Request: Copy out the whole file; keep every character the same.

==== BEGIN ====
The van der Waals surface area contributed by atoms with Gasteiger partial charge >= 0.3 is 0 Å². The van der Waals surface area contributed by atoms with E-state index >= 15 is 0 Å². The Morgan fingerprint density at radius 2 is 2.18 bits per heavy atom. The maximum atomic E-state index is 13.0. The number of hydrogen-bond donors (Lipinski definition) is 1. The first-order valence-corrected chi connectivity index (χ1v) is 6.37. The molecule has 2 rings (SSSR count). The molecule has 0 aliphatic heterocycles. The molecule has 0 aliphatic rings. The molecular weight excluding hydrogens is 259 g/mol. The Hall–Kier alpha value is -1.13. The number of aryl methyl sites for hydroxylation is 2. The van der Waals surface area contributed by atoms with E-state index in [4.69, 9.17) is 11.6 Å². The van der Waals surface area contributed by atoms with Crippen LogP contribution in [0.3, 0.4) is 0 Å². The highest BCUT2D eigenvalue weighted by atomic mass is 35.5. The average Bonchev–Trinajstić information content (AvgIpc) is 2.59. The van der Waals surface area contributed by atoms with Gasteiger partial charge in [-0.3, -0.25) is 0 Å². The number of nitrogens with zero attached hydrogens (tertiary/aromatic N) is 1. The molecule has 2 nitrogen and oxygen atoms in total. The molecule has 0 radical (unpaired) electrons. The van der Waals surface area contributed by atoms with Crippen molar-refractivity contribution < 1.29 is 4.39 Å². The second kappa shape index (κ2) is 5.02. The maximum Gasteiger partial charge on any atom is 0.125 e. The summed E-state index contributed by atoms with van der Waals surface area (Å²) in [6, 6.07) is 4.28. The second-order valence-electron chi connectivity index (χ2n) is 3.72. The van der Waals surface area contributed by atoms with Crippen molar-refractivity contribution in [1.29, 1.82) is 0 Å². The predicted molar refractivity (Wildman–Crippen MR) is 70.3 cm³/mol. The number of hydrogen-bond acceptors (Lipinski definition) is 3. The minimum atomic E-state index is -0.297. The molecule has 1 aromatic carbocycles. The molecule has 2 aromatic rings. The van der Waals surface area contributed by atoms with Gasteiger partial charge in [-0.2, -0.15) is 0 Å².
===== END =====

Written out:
The van der Waals surface area contributed by atoms with Gasteiger partial charge >= 0.3 is 0 Å². The van der Waals surface area contributed by atoms with E-state index >= 15 is 0 Å². The Morgan fingerprint density at radius 2 is 2.18 bits per heavy atom. The maximum atomic E-state index is 13.0. The number of hydrogen-bond donors (Lipinski definition) is 1. The first-order valence-corrected chi connectivity index (χ1v) is 6.37. The molecule has 2 rings (SSSR count). The molecule has 0 aliphatic heterocycles. The molecule has 0 aliphatic rings. The molecular weight excluding hydrogens is 259 g/mol. The Hall–Kier alpha value is -1.13. The number of aryl methyl sites for hydroxylation is 2. The van der Waals surface area contributed by atoms with E-state index in [4.69, 9.17) is 11.6 Å². The van der Waals surface area contributed by atoms with Crippen LogP contribution in [0.3, 0.4) is 0 Å². The highest BCUT2D eigenvalue weighted by atomic mass is 35.5. The average Bonchev–Trinajstić information content (AvgIpc) is 2.59. The van der Waals surface area contributed by atoms with Gasteiger partial charge in [-0.3, -0.25) is 0 Å². The number of nitrogens with zero attached hydrogens (tertiary/aromatic N) is 1. The molecule has 2 nitrogen and oxygen atoms in total. The molecule has 0 radical (unpaired) electrons. The van der Waals surface area contributed by atoms with Crippen molar-refractivity contribution < 1.29 is 4.39 Å². The second kappa shape index (κ2) is 5.02. The maximum Gasteiger partial charge on any atom is 0.125 e. The summed E-state index contributed by atoms with van der Waals surface area (Å²) in [6, 6.07) is 4.28. The second-order valence-electron chi connectivity index (χ2n) is 3.72. The van der Waals surface area contributed by atoms with Crippen molar-refractivity contribution in [1.29, 1.82) is 0 Å². The predicted molar refractivity (Wildman–Crippen MR) is 70.3 cm³/mol. The number of hydrogen-bond acceptors (Lipinski definition) is 3. The minimum atomic E-state index is -0.297. The molecule has 1 aromatic carbocycles. The molecule has 2 aromatic rings. The van der Waals surface area contributed by atoms with Gasteiger partial charge in [-0.2, -0.15) is 0 Å².